Fire Safety Statements
Owners of buildings such as commercial or industrial premises, residential flat buildings etc, have a legal obligation under the Environmental Planning and Assessment Regulation 2000, to ensure that all fire-safety measures installed on the premises are maintained in good working condition at all times.
Building owners are responsible for ensuring that:
- All fire safety measures are inspected by an Accredited Practitioner (Fire Safety) or Registered Certifier to ensure the measures are being maintained to the appropriate standard;
- Fire Safety Statements are displayed in a clearly visible position so that Council or officers of Fire and Rescue NSW can see them when inspecting the premises; and
- All exit doors are kept in good working condition and corridors or other exit paths are kept clear of any obstructions.
These requirements are in place to promote the prevention and spread of fire. Fire safety measures assist in reducing the spread of a fire and early detection helps to save property and lives.
WHAT IS A FIRE SAFETY STATEMENT
Each year, the owner of a building to which an essential fire safety measure is applicable must submit an Annual Fire Safety Statement to Council for the building.
Annual Fire Safety Statements are issued by or on behalf of the owner of the building. They declare that all fire safety measures on the premises have been maintained to the appropriate standards and that exit paths allow for the safe passage through the premises in the event of fire. A copy must also be given to the Commissioner, Fire & Rescue NSW.
WHAT IS A FIRE SAFETY MEASURE?
A fire safety measure is any aspect of construction, piece of equipment or can be evacuation plans that are required to ensure the safety of people within the building in the event of fire or other emergency.
These measures include things like fire-rated construction, smoke detection and alarm systems, portable fire extinguishers, fire hose reels, hydrants, exit signs or evacuation plans. Fire safety requirements vary from building to building.
The Fire Safety Measures and their required level of performance applicable to the building are itemised on the Fire Safety Schedule which is attached to the reminder letter sent by Council to owners of buildings prior to the Fire Safety Statement being due.
WHY MUST I HAVE MY PREMISES INSPECTED?
The owner must ensure that a competent fire safety practitioner inspects each fire safety measure. The choice of person to carry out an assessment or inspection is up to the owner. The person who carries out an assessment must inspect and verify the performance of each fire safety measure being assessed.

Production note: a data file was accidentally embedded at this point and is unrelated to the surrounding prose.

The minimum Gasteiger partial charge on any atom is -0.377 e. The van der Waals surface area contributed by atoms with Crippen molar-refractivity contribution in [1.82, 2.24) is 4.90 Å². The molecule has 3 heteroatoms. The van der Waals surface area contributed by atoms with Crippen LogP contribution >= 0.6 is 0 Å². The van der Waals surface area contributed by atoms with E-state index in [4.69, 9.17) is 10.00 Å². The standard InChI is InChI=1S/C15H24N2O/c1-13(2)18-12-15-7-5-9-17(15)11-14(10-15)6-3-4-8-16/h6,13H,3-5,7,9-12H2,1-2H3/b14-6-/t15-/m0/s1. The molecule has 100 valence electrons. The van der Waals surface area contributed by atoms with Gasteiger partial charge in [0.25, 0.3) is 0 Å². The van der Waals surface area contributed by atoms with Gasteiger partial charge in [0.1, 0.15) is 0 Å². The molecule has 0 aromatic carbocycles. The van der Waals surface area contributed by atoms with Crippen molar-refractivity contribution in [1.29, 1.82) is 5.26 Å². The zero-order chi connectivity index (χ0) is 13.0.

Note: All paperwork provided by your competent fire safety practitioner is for the owner only and must not be lodged with Council. It is important that records of inspections are kept by the owner.
HOW DO I LODGE MY FIRE SAFETY STATEMENT?
Complete all sections on the Fire Safety Statement Form and provide dates where required to do so. Check the form again for accuracy and completeness and lodge it at the council.
A Fire Safety Statement for a building must deal with each essential fire safety measure in the building premises. It must be submitted within 12 months after the date on which the previous statement or the final fire certificate was given, and it must be lodged within three months of the date of inspection and assessment. The statement must be submitted to Council and Commissioner, Fire and Rescue NSW, as previously indicated.
WHAT HAPPENS IF I DO NOT SUBMIT A FIRE SAFETY STATEMENT?
The NSW Government and Council treats fire safety issues seriously.
Where required under legislation to provide a statement, the owner is responsible to ensure lodgement, regardless of whether the property is tenanted or vacant. As an owner, please consider:
- Incomplete, incorrect or late fire safety statements may result in substantial financial penalties and without further advice;
- You will be required to submit a corrected statement;
- If a fine is issued, it will not excuse you from the need to submit a fire safety statement;
- If you fail to meet your statutory requirements, council may take legal action against you and/or may continue to issue on-the-spot fines; and
- Failure to maintain essential fire safety measures (which is a separate offence) may also result in substantial financial penalties.
Please see Council's Fact Sheet in regard to changes to the Legislative changes which commenced on 1 October 2017.